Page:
The M-RAD reflex sight allows shooters to use both eyes making target acquisition quick. I ran some .38 Special loads through in double action and getting back on target for multiple shots was a piece of cake. The M-RAD I was using had a 5-MOA dot size, which is fine for competition shooting against the clock at close range. For hunting purposes I prefer the smaller 3-MOA dot. The heavier frame of the 686 Competitor is easier for me to shoot more accurately than my original model. I finally had to tell Karen our ammo supply was on empty.
Are these Performance Center guns worth the coin? Well, if you happen to be a revolver aficionado with an inextinguishable desire for top-shelf six-shooters, the Competitors will be worthy of a position in your arsenal. You certainly do not have to be involved in competition games to appreciate the satisfaction from shooting a fine wheelgun. They are good looking guns and just as importantly, they shoot well too. Plus, they would make a stellar hunting handgun. What more can you ask?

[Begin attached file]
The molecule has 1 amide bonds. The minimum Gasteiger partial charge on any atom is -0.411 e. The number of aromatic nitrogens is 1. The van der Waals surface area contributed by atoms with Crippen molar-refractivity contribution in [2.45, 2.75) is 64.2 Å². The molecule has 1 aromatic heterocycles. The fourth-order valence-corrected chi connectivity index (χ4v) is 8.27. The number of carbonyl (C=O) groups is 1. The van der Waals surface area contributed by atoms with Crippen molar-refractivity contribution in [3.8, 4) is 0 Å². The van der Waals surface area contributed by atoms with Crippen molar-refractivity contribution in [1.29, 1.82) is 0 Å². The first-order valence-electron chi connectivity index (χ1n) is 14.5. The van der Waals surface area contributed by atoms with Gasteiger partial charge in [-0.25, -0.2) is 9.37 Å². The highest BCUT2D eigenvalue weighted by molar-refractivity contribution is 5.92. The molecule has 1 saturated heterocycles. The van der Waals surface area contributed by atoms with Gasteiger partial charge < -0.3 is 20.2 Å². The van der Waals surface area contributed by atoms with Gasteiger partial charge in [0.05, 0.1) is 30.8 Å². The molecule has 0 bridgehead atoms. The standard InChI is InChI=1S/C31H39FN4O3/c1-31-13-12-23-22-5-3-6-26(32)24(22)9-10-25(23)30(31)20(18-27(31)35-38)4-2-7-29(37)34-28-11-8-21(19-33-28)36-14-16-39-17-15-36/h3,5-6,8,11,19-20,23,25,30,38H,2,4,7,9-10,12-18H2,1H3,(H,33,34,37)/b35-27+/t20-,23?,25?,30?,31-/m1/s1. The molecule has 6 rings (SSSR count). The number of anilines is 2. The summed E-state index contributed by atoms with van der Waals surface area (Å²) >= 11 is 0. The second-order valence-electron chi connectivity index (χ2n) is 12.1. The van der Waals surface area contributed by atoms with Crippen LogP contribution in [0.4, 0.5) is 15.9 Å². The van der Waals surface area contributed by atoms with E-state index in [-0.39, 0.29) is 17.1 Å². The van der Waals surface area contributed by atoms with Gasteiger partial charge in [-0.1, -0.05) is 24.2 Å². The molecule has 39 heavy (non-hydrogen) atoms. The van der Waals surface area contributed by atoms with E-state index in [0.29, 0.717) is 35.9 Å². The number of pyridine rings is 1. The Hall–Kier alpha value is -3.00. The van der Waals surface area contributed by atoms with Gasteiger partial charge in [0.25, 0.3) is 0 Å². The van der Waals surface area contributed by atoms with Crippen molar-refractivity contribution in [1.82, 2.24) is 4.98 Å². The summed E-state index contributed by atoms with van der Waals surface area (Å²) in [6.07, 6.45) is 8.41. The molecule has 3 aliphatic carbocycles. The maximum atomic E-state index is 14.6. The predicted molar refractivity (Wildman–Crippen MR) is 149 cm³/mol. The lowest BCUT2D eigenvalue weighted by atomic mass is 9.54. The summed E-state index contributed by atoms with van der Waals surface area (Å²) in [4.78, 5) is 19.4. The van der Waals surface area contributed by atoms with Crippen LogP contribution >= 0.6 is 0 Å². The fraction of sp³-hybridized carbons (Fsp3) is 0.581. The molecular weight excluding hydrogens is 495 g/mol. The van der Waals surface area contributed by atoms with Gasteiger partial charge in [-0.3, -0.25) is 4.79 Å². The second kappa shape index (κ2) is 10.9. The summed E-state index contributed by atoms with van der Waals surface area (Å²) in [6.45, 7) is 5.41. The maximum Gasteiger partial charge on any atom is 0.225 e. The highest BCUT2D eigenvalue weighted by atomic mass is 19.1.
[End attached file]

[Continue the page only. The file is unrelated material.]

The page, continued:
By Mark Hampton
Photos By Robbie Barrkman
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Black Hills Ammunition
3050 Eglin St., Rapid City, SD 57703
Buffalo Bore Ammunition
P.O. Box 1480, St. Ignatius, MT 59865
331 E. 8th St., Greely, CO 80631
1311 Industry Rd., Sturgis, SD 57785
586 S. Main St. #333, Cedar City, UT 84720
Federal Premium Ammunition
900 Ehlen Dr., Anoka, MN 55303
P.O. Box 1848, Grand Island, NE 68802
14400 N.W. Greenbriar Pkwy.
Beaverton, OR 97006
50 Davids Dr., Hauppauge, NY 11788
600 Powder Mill Rd.
East Alton, IL 62024